PUNK AS REACTION
How was Punk Rock a reaction both to the commercialization of Rock and Roll and to the social climate in late 1970s Britain?
"It's a call to arms to the kids who believe that rock and roll was taken away from them. It's a statement of self rule, of ultimate independence."
--Malcolm McLaren, manager of the Sex Pistols
"That’s a very, very great place to be as an artist, when your imagination is your only limitation. It’s not your ability to play like a virtuoso, it’s not your ability to have your family pay for piano lessons when you’re a child, or to have a well-trained voice or to have gone to creative writing classes. Punk Rock was about three chords, four if you were lucky, five if you were decadent -- and having something to say."
--U2’s Bono on the influence of Punk Rock
By the mid-1970s, the live performances of many successful Rock and Roll bands had moved to larger and larger venues. “Stadium Rock” invited tens of thousands of fans to sit and watch bands perform, often from a great distance, and often accompanied by elaborate staging, massive banks of equipment, sometimes extravagant costumes, and virtuosic solos. Bands such as Led Zeppelin, Journey, Queen, Yes, and Emerson, Lake & Palmer led the field, commanding increasingly hefty ticket prices along the way.
The reaction against this trend began in Britain with the Pub Rock movement, which summoned a return to the raw sound of Rock and Roll and a move away from a growing commercialism. Musicians such as Graham Parker, Elvis Costello, Nick Lowe, and Joe Strummer (later of the Clash) played in bands that appeared in small pubs where they could easily interact with their audiences — much as the Beatles had done in their early days in Liverpool and Hamburg. The Pub Rock movement helped pave the way for the emergence of Punk, which put audience participation back at the center of the whole enterprise.
Like Pub Rock, Punk provided an aggressive retort to Stadium Rock and the commercial elements of 1970s Rock and Roll. Bands such as the Sex Pistols and the Clash performed at small, dingy clubs in which the divide between artist and spectator all but disappeared. Audience members often dressed as “punks” and were indistinguishable from the performers themselves. They were no longer spectators worshipping their idols from afar, but active participants whose collaboration was essential to the whole project. So-called "slam-dancing" even found the boundary between stage and dance floor shattered as fans moved amongst the bands.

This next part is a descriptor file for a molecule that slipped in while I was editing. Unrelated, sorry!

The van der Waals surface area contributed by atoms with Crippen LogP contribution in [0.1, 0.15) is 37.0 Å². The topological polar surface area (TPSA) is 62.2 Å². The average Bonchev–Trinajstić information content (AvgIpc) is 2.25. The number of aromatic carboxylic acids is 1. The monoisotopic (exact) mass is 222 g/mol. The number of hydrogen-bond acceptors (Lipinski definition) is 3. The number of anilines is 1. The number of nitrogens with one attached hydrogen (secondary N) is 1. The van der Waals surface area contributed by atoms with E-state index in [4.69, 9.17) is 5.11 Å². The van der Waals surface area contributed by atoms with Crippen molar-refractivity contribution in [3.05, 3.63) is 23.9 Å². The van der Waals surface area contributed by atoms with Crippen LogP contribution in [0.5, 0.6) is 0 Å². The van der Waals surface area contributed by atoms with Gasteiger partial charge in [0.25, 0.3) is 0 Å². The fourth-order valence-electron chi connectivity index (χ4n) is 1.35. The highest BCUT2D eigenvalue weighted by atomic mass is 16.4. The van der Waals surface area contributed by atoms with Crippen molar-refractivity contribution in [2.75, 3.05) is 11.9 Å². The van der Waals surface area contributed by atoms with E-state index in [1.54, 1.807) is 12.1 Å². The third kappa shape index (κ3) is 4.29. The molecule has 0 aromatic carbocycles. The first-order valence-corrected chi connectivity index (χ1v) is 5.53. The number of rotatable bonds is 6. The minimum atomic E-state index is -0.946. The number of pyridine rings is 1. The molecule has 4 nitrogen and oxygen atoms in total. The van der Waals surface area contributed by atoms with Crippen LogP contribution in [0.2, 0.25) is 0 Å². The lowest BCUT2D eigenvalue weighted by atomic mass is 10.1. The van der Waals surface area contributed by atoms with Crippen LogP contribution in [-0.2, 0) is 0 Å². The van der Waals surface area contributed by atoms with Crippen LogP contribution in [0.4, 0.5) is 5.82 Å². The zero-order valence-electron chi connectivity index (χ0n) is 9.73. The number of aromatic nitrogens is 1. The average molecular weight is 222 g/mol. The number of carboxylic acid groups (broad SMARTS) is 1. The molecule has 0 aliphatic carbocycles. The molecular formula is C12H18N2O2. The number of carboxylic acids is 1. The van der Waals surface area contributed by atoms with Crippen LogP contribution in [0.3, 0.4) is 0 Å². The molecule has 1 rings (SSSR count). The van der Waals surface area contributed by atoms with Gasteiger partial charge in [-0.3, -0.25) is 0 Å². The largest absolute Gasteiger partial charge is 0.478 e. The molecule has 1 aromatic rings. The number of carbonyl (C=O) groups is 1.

At the same time, Punk was rooted in the bleak economic and social mood of Britain in the mid-1970s. Unemployment was high, particularly for young people, and a seemingly endless series of strikes led to a “winter of discontent” in 1978. Anger at government policies boiled over into the streets.
The message of Punk was thus anti-mainstream, anti-establishment, anti-commercial, and very angry. As did early Hip Hop in the United States, Punk Rock embodied a “Do-It-Yourself” or “DIY” attitude. Many bands were self-produced and self-recorded. The message was simple: anyone could go out and form a band and make music. Punk put Rock and Roll back in the hands of a young, working-class population, and it did this at a moment when they had something to say.
In this lesson, students will compare and contrast some of the musical and visual elements of Stadium Rock with those of Punk Rock. They will investigate how Punk grew out of the particular musical and social context of Britain in the 1970s. They will then put their knowledge to work in small groups by creating album covers for a fictitious 1970s Punk Rock band.
Video pages: Sex Pistols - Discussing the Music Scene (1976) | The Clash - Garageland (1977) | Patti Smith - Imagination and Liberation (1976) | Emerson, Lake and Palmer - Nutrocker (1971) | Sex Pistols - Pretty Vacant (1976) | Patti Smith - Redondo Beach (1976) | The Ramones - Sheena is a Punk Rocker (1978) | The Ramones - The Punk Movement (1978) | Bono - Punk Rock | Graham Parker - Punk's Emergence
Upon completion of this lesson, students will:
1. Divide students into groups of 3-4. Explain that they will be working in these groups to create an original album cover for a fictitious British Punk band of the 1970s. However, before they do so, they must investigate the origins of the Punk Rock movement to have a better understanding of what Punk artists were trying to express.